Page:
The 16 June meeting in Slovenia between U.S. President George W. Bush and Russian President Vladimir Putin produced an unexpectedly warm atmosphere between the two men, who were meeting for the first time. Bush praised Putin as a remarkable person whom he already trusts. Both spoke of the need for mutual respect. But, as Putin pointed out, a single meeting cannot solve all long-standing differences between the two countries in one stroke.
Ljubljana, 18 June 2001 (RFE/RL) -- The two presidents, George W. Bush and Vladimir Putin, sealed their new friendship with a handshake. Being politicians, they smiled as they did so for the benefit of the hundreds of journalists gathered on the lawn of the Slovenian castle where they had just held their first talks.
Not that there was anything strained or forced in the public attitudes of the two leaders. Their first meeting seemed to have gone well in personal terms. Bush in particular went out of his way to praise the Russian president as a remarkable man and leader whom he trusts and with whom he shares many values.
Bush spoke of ending the suspicion of the Cold War era and of forging a partnership between Russia and the United States.
"Russia and America have the opportunity to accomplish much together. We should seize it, and today we have begun."
Bush announced that he and Putin had agreed to exchange visits to Moscow and Washington in the near future, and said they would also launch a detailed and high-level dialogue on the security relationship between their two countries. He then added:
"We also agreed to continue our cooperation and work together toward common solutions on regional issues from the Balkans to Nagorno-Karabakh to Afghanistan. And we discussed our common interest in developing the energy resources of the Caspian basin in a way that benefits all the countries in the region."
In addition, Bush spoke of the need to develop trade and business ties, and urged the creation of a better investment climate in Russia.
Not everything was positive, however. Bush made a mild reference to long-standing bilateral disagreements:
"We did discuss areas where my country has differences with Russia -- over Chechnya. Over media relations. I also expressed my hope that Russia will develop constructive relations with its neighbors -- like Georgia -- that are trying to find their own way in a challenging but hopeful world."
Putin, for his part, said he agreed with Bush's upbeat assessment of the meeting, and added that it had exceeded expectations. But his remarks clearly lacked the euphoria that characterized those of Bush. He said he is counting on a "pragmatic relationship" with the United States. He agreed the two countries are not enemies, and he said they have a special responsibility for maintaining international peace because they possess the bulk of weapons of mass destruction.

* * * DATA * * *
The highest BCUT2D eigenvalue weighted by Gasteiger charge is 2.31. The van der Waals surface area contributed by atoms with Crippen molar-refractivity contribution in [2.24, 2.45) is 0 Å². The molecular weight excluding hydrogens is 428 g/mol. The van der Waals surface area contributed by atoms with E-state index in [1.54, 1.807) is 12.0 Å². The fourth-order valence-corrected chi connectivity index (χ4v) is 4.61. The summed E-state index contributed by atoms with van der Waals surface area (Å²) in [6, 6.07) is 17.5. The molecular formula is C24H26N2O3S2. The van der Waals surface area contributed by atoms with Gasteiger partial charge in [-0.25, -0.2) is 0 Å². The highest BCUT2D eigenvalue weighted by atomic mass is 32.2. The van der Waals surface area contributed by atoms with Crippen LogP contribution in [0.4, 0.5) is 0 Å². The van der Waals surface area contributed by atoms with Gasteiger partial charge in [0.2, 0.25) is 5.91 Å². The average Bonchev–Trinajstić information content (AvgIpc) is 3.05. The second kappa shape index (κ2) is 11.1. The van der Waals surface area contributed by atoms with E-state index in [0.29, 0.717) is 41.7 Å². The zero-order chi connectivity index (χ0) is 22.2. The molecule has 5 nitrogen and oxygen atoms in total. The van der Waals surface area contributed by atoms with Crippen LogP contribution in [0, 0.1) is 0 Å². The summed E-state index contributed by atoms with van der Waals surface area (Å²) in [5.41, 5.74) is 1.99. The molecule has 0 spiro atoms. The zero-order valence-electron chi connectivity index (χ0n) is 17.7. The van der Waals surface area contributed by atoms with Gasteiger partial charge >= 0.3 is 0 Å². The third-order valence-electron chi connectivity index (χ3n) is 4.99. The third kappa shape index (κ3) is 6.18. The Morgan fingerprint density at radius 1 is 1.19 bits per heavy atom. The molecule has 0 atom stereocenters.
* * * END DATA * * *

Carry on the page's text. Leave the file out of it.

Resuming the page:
Unilateral action, said Putin, can only complicate matters. His remarks on this point were a signal that he has not accepted Bush's plans for a U.S. anti-missile defense system. Russia says the missile plan would breach the 1972 Anti-Ballistic Missile Treaty. Bush says the ABM treaty is only a Cold-War relic, but Putin again defended it:
"Regarding the problem of the anti-missile defense, Russia's official position is well-known, and I don't think we should waste time explaining it here one more time. We think that the 1972 Anti-Ballistic Missile Defense Treaty is the cornerstone of the modern architecture of international security."
Those words suggest that the Slovenia summit was not able to draw Russia and the United States closer on one of the main issues that divides them. Putin acknowledged there are differences between the two sides, and that these cannot be overcome in one short encounter.
On the further expansion of NATO, which is strongly opposed by Moscow but supported by Washington, Putin avoided taking a clear stand. He said there was no need to fire things up on that issue at the moment -- an answer that did not appear to indicate any change in policy. He did say, however, that Russia does not regard NATO as an enemy.
Turning to regional issues, Putin mentioned the Middle East, the Balkans, and Afghanistan, and said that Russian-U.S. differences in these areas were not nearly as big as were their agreements. On Macedonia and the Balkans generally, Putin said the most important goal was to put an end to all forms of extremism and feelings of intolerance. The Russian leader also singled out what he considers a lack of human rights for the large Russian-speaking minority in Latvia.
Despite his reservations on a number of issues, Putin agreed with Bush about the need for a U.S.-Russian partnership in the future. "We assume that there are matters that unite us with our partners in the United States. When we hear about concerns about the future and threats, we agree that these are issues we should think about together."
The Slovenian summit, therefore, could be the first step in a new direction for U.S.-Russian cooperation.